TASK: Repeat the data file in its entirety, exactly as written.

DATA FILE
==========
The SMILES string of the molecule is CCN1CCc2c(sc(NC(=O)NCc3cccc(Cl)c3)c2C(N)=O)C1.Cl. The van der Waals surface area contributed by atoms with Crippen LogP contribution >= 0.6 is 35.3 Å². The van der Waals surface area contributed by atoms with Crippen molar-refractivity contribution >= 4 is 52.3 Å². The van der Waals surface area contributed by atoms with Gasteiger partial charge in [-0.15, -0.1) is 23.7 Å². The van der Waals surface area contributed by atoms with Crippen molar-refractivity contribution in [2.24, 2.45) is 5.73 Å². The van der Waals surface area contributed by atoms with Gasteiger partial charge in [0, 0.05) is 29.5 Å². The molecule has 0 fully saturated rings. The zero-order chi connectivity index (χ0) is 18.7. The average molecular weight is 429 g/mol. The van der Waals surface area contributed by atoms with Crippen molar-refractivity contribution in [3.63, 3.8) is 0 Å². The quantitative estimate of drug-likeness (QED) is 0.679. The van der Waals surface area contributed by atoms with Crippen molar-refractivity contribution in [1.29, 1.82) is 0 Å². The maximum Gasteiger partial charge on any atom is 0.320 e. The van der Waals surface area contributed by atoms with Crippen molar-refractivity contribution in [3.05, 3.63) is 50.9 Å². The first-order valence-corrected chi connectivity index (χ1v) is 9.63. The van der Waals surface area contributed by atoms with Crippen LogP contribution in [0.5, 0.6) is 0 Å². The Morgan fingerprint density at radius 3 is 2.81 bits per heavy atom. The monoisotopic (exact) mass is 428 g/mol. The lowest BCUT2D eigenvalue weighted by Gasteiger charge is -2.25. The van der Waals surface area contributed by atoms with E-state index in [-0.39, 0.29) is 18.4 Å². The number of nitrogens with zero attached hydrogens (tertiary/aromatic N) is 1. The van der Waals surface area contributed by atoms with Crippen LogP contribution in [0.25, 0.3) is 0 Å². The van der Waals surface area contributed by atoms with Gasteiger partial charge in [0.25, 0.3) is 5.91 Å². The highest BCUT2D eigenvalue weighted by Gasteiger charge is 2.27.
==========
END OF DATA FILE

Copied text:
The SMILES string of the molecule is CCN1CCc2c(sc(NC(=O)NCc3cccc(Cl)c3)c2C(N)=O)C1.Cl. The van der Waals surface area contributed by atoms with Crippen LogP contribution >= 0.6 is 35.3 Å². The van der Waals surface area contributed by atoms with Crippen molar-refractivity contribution >= 4 is 52.3 Å². The van der Waals surface area contributed by atoms with Gasteiger partial charge in [-0.15, -0.1) is 23.7 Å². The van der Waals surface area contributed by atoms with Crippen molar-refractivity contribution in [2.24, 2.45) is 5.73 Å². The van der Waals surface area contributed by atoms with Gasteiger partial charge in [0, 0.05) is 29.5 Å². The molecule has 0 fully saturated rings. The zero-order chi connectivity index (χ0) is 18.7. The average molecular weight is 429 g/mol. The van der Waals surface area contributed by atoms with Crippen molar-refractivity contribution in [3.63, 3.8) is 0 Å². The quantitative estimate of drug-likeness (QED) is 0.679. The van der Waals surface area contributed by atoms with Crippen molar-refractivity contribution in [1.29, 1.82) is 0 Å². The maximum Gasteiger partial charge on any atom is 0.320 e. The van der Waals surface area contributed by atoms with Crippen molar-refractivity contribution in [3.05, 3.63) is 50.9 Å². The first-order valence-corrected chi connectivity index (χ1v) is 9.63. The van der Waals surface area contributed by atoms with Crippen LogP contribution in [0.5, 0.6) is 0 Å². The Morgan fingerprint density at radius 3 is 2.81 bits per heavy atom. The monoisotopic (exact) mass is 428 g/mol. The lowest BCUT2D eigenvalue weighted by Gasteiger charge is -2.25. The van der Waals surface area contributed by atoms with E-state index in [-0.39, 0.29) is 18.4 Å². The number of nitrogens with zero attached hydrogens (tertiary/aromatic N) is 1. The van der Waals surface area contributed by atoms with Crippen LogP contribution in [0.25, 0.3) is 0 Å². The van der Waals surface area contributed by atoms with Gasteiger partial charge in [0.25, 0.3) is 5.91 Å². The highest BCUT2D eigenvalue weighted by Gasteiger charge is 2.27.